Year of release: 2017
Canadian one-man band Chad VanGaalen has always been interested in experimenting with sounds and textures. 2008's Soft Airplane was a breakthrough in the realm of synth-driven bedroom pop, while 2011's Diaper Island confirmed he could do catchy singles alongside rowdy lo-fi rippers all in the comfort of his own garage. His last album, 2014's Shrink Dust, turned his oddball charms towards melancholy folk; showcasing a less antic, more refined sensibility. Now, with his sixth full-length release Light Information, VanGaalen seems to be going back to the noisier tones of Diaper Island; with warbly Korg 770 washes, live drums, guitar feedback, and that unmistakably quivering vocal delivery all adding up to the kind of off-kilter soundscapes the man built his brand on.
As an illustrator and all-around eccentric, VanGaalen's world is one in which ordinary objects can be transformed into divine instruments, animation can morph into nightmarish visions (see his music video work with artists like Metz and Dan Deacon), and where one's body can be a host for parasitic demons. There's a bit of Brian Wilson's colorful pop experimentation here, a dash of Neil Young's world-weary balladry, and even some Shins-esque indie rock on display, but VanGaalen (who plays every instruments and records everything himself), is still operating on his own wavelength. Opener "Mind Highjacker's Curse" is layered with swirling synths, a driving beat, and warbly vocals, while "Host Body" quivers with distorted guitar chords, reverb-saturated walls of sound, and lyrics involving those aforementioned parasite demons. Elsewhere, there's psych surf rock ("Golden Oceans"), contemplative folk ("You Fool"), Tangerine Dream-esque instrumentals ("Prep Piano and 770") and most strikingly, a beautiful lament concerning a dying father ("Broken Bell"), which goes from melancholic to darkly humorous in a matter of verses.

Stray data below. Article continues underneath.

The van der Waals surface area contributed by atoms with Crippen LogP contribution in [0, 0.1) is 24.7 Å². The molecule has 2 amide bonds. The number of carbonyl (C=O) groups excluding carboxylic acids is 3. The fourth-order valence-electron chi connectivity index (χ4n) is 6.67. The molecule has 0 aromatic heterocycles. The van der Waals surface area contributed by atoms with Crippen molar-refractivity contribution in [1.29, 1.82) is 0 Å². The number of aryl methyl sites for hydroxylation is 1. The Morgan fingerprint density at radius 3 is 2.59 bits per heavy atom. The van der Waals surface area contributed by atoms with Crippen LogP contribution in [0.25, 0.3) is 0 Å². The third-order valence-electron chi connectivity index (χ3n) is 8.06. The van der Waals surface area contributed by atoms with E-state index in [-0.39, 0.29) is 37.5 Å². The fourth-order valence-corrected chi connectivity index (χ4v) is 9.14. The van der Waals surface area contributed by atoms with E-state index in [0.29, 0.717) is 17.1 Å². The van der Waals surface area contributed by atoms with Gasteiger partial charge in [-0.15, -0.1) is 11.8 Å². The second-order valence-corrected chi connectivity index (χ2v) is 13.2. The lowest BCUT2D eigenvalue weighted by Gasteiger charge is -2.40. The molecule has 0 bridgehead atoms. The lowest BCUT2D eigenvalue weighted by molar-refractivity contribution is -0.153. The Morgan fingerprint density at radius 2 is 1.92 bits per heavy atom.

The idea of a "homespun" record these days is a bit fleeting; with the digitization of media leading to an ever-expanding glut of self-made artists, but VanGaalen has been doing this kind of thing for quite a while now. He's the real deal; a multi-instrumentalist obsessed with mortality, the frailty of the human body, and loneliness all wrapped in a gauze of ramshackle quirkiness. With Light Information, he's created some of his most straightforward, but no less idiosyncratic, set of pop songs yet; distilling his peculiar worldview into something universal and downright catchy.